A mysterious supervolcano that has not been discovered before may be lurking beneath the Aleutian Islands of Alaska.
A new study suggests that a large crater, created when the supervolcano erupted, connects at least four existing volcanoes. It is so large that if the supervolcano erupted over the past thousands of years, it could disrupt civilizations around the world, says John Power, a geophysicist at the Alaska Volcano Observatory's Geological Survey. Power presents the findings at the annual meeting of the American Geophysical Union on December 7th.
The discovery, not yet confirmed, came from several tests that at first glance seem unrelated, says Diana Roman, a volcanologist at the Carnegie Institution for Science in Washington, D.C. “There’s no one who smokes a gun,” she says. And, in fact, the islands of the Four Mountains with mythical sound, actually six volcanoes located near the center of the island chain, look like a common volcanic cluster.
But on the whole, the data convincingly point to the existence of a boiler about 20 kilometers wide. The peaks of the volcanoes are arranged in a ring and the bathymetric mapping of the seabed, mostly from the 1950s, shows arched mountain ranges and a depression 130 meters deep in the center of the ring. Both are indications that volcanoes are connected by a large caldera, a huge crater that forms when a very large magma chamber in a volcano explodes and empties.
The gravity data from the satellites echoes the appearance of other boilers. And the analysis of such volcanic gases as sulfur dioxide, as well as patterns of micro-earthquakes also suggest the presence of a boiler.
“We weren’t surprised that there were micro-earthquakes,” Roman says, considering that one of the volcanoes, Mount Cleveland, is one of the most active volcanoes in the Aleutians. But, she says, those micro-earthquakes have spread further east and north than they would expect based on the volcanoes seen on the surface. "That makes more sense in the context of the boiler."
One of the hallmarks of many boilers is the volcanoes still active at their edges that access the same magma chamber, even long after the boiler itself has formed. Mount Cleveland fits into that scenario. “It’s exploded 60 or 70 times since 2001,” Power says. In addition to popping ash feathers high in the sky that disrupt air travel (SN: 11/27/18), this constant level of activity is typical of volcanoes bordering other known boilers. One of these volcanoes is the Indonesian Rinjani, whose eruption around 1257 released enough sulfur particles to cool the entire planet (SN: 14/06/12).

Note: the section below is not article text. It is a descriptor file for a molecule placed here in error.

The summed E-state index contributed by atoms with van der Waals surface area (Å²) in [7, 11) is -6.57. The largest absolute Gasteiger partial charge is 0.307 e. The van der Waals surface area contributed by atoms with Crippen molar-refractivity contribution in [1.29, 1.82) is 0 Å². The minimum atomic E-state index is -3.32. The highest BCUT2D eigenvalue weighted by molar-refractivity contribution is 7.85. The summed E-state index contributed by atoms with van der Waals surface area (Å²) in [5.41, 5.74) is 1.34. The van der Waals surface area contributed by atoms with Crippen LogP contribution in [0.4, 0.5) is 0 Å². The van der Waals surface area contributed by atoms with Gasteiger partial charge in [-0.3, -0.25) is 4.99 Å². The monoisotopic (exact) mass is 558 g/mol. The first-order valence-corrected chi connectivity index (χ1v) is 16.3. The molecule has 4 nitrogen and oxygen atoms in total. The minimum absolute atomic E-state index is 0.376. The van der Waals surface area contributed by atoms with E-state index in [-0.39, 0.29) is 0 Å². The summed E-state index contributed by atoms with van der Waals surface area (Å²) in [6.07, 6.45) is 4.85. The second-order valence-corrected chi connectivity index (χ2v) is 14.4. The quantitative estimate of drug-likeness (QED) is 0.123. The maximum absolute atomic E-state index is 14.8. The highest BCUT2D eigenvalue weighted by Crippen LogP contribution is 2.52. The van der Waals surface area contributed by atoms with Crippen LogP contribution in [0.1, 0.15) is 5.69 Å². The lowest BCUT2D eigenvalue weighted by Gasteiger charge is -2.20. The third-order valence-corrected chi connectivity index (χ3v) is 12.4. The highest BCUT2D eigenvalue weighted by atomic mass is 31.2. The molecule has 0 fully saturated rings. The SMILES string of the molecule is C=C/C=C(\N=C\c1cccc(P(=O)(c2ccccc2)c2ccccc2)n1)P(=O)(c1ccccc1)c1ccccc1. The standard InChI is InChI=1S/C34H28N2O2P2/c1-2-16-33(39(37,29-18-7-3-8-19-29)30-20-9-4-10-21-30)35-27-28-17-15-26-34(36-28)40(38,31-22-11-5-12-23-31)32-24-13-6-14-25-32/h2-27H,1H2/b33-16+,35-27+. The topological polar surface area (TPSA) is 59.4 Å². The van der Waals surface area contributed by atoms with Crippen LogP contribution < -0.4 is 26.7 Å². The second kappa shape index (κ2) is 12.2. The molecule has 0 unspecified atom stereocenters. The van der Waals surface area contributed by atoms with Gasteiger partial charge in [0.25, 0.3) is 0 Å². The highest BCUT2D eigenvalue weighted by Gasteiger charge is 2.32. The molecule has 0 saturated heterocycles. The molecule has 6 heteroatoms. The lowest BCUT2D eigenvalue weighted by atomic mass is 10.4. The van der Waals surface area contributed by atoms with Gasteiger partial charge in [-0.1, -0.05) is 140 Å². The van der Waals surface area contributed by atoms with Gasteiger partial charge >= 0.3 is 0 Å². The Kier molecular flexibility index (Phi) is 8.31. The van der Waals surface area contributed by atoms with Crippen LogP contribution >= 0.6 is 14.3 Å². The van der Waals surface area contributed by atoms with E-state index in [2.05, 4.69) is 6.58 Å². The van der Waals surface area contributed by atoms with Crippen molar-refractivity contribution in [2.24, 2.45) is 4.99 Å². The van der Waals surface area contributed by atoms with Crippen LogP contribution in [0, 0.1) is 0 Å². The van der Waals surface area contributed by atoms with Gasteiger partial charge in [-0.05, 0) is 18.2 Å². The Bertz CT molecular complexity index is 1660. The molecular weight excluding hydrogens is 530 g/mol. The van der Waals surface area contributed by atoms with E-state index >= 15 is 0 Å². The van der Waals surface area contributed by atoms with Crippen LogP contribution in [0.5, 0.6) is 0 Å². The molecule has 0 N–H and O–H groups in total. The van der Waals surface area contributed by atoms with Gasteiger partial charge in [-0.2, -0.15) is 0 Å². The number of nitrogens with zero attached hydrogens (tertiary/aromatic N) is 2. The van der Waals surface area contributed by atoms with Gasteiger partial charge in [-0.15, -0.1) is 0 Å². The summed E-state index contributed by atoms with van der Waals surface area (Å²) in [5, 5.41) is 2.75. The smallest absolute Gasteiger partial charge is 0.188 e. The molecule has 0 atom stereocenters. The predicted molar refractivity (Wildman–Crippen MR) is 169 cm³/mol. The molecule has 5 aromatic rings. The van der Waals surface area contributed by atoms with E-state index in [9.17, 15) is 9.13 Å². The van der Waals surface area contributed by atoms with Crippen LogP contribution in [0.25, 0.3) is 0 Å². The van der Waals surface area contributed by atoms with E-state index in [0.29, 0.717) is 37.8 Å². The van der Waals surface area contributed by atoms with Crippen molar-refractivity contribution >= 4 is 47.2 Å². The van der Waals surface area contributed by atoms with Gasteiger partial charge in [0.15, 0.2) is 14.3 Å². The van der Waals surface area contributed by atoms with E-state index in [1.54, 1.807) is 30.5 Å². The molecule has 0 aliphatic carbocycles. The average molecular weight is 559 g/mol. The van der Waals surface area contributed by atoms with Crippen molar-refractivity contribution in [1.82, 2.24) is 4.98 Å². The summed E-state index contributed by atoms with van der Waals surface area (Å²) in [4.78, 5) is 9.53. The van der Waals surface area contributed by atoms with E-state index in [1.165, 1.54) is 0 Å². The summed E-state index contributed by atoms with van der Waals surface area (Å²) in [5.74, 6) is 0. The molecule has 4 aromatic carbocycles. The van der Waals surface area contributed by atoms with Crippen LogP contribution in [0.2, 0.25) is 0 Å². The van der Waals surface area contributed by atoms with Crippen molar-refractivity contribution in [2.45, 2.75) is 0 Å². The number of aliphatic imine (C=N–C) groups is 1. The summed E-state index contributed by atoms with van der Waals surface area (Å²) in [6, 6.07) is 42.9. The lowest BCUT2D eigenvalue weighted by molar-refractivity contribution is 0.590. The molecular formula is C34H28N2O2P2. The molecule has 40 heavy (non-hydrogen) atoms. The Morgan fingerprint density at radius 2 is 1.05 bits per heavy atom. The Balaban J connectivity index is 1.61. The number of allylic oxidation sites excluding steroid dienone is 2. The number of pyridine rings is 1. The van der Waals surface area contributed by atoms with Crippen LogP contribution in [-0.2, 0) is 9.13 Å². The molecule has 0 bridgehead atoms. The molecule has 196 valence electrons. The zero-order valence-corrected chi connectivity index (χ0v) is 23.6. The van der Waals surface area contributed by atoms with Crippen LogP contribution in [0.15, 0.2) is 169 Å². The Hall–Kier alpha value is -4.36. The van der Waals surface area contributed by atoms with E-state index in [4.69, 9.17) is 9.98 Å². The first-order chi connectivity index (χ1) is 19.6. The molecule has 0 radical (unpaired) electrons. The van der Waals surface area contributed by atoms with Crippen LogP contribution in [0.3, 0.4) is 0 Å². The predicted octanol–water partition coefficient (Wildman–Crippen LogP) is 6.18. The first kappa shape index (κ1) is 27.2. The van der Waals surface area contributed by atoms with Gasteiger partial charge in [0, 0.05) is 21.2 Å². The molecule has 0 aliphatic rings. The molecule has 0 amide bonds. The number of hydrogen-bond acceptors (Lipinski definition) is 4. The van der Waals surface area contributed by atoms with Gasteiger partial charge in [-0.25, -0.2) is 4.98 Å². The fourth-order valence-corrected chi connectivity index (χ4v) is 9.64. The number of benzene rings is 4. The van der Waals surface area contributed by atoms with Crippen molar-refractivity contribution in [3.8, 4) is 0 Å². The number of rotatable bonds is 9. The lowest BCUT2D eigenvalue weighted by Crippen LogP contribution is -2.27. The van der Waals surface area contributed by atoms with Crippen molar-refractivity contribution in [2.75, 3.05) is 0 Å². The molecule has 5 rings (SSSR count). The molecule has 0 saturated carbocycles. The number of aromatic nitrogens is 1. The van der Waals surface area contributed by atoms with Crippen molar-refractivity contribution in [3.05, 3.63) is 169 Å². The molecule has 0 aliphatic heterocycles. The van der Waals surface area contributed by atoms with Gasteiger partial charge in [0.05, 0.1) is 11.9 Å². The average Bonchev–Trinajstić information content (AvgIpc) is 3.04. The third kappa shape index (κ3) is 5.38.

Gathering the evidence was a challenge, thanks to the extremely remote location, a largely underwater environment, and younger volcanic deposits that darken the older ones. In addition, separate studies provided different lines of evidence for a supervolcano boiler, but none connected the points. Roman compares the team's approach to "looking under the sofa cushions."
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“It’s a good example of how many threads come together to make a bigger story,” says Michael Poland, a volcanologist at the USGS Yellowstone Volcano Observatory who did not participate in the study. "We're starting to get the data sets we need to make these kinds of discoveries."
The Aleutian site is accessible for a short time each year, says Poland, so "it's crazy to pick up data." But that is exactly what the team hopes to do to confirm the existence of the boiler. He also plans to look for matching ashes in ice cores collected in other parts of the world to determine when the supervolcano would have erupted. “These very large boilers have very large impacts globally,” Power says. "This potential identification helps us understand what to expect, why Cleveland is so active, and to understand the dangers."